“If you find one.”
“They’re exceedingly uncommon. Only a few hundred are known to have ever existed, and fewer still remain in active use.”
And, of course, the fact that where my dream left off I was sent careening down a cliff after the Demon Queen Mestopholees betrayed us for reasons unknown, but that part is not quite as relevant to our strictly hypothetical conversation.
“Well, you’ve got a good mission, then,” Delta says. “But I think I’ve stopped caring about the system stuff again, so I’m going to tap out of this conversation.” She pulls up her phone and begins flicking through it, presumably to read the pure essence of yaoi mangas.
Soon, though, the limousine pulls up to an extremely large house. The vehicle must be buzzed in at the front gate, a sure sign of the grandeur of this location.
The limousine pulls up to the front of this magnificent mansion, with architecture that is actually decent rather than gaudy and unappealing. There is heart and wealth behind the design and atmosphere here, and I actually want to step out. A place befitting of royalty, or at least those who have briefly touched that realm of royalty with their connections.
No Destiny Points, though. Damn.
The driver opens the door for us and beckons us out of the limousine.
In front of us now are two ladies. One is a young woman with long hair and a very familiar face. The other is being held in that young woman’s arms; she is a toddler with pudgy arms and an inquisitive face.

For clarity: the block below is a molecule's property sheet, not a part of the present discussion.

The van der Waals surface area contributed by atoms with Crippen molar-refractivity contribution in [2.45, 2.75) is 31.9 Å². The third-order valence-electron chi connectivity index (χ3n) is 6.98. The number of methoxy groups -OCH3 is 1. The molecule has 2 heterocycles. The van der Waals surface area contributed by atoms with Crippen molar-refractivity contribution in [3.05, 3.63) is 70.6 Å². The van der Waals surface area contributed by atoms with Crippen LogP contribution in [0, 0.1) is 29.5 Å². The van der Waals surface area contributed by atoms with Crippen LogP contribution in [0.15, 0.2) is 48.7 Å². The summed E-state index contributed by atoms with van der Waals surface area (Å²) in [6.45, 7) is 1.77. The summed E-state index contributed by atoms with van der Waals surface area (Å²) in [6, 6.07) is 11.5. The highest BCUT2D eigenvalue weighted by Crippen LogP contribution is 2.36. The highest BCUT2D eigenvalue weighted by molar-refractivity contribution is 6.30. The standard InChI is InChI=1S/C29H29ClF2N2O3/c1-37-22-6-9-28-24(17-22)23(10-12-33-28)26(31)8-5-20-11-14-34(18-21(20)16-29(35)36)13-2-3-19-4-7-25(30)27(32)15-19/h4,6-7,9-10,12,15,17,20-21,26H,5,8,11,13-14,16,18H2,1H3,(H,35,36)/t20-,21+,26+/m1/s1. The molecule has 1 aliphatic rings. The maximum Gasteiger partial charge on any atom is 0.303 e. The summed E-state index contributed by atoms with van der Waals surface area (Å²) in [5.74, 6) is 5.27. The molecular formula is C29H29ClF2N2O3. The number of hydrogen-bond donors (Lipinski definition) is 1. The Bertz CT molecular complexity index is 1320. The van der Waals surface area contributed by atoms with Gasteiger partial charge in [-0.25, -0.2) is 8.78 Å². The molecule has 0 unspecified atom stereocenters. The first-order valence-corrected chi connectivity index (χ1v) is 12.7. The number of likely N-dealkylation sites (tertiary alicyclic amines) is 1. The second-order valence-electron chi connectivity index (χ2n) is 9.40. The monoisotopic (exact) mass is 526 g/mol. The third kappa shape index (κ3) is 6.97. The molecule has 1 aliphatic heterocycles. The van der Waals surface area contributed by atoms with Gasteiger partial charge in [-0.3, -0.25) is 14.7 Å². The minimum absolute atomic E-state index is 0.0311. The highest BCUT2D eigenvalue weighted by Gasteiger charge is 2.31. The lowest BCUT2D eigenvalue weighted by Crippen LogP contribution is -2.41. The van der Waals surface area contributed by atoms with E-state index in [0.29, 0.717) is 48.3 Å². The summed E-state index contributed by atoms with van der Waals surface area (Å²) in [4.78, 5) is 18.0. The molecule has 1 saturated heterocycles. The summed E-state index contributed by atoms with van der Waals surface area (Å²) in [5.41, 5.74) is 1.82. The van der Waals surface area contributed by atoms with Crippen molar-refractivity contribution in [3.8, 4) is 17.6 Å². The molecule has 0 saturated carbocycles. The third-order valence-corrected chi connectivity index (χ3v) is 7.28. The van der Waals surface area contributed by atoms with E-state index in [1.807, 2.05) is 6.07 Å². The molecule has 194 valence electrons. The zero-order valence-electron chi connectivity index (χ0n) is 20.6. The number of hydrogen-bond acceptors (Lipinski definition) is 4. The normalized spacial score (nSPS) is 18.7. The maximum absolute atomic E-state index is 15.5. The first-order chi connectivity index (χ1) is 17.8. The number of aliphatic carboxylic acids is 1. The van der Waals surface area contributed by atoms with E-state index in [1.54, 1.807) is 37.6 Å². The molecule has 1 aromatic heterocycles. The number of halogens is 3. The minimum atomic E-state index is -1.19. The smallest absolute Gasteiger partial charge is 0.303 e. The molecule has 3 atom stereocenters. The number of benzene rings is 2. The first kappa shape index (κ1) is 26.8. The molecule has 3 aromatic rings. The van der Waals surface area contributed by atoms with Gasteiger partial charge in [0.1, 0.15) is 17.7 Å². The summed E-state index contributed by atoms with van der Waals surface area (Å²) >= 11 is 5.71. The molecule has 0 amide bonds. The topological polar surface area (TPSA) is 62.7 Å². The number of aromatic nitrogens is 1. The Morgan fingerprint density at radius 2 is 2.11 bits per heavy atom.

They both look at us with a rehearsed warmth, and the young woman says, “Oh my God, France! Look at you!”
“Hi, Taylor,” he says, refusing to make eye contact with her.
Taylor, this young woman, runs up and embraces Francis. The toddler does as well. “You’ve gotten a little fat, haven’t you?”
“Nice to see you too, Taylor,” Francis responds in a barely concealed growl.
“Who are these people?” I ask Delta in a slight hush.
“Taylor Bacall,” Delta says. “Francis’s little sister. And Victoria Bacall, her daughter.”
Oh... Oh my.
We’ve stepped into a world of family drama and gossipy intrigue.
Despite all my years as an [Adventurer] and all my experience on Earth these many days, I don’t know if I’m ready for this at all.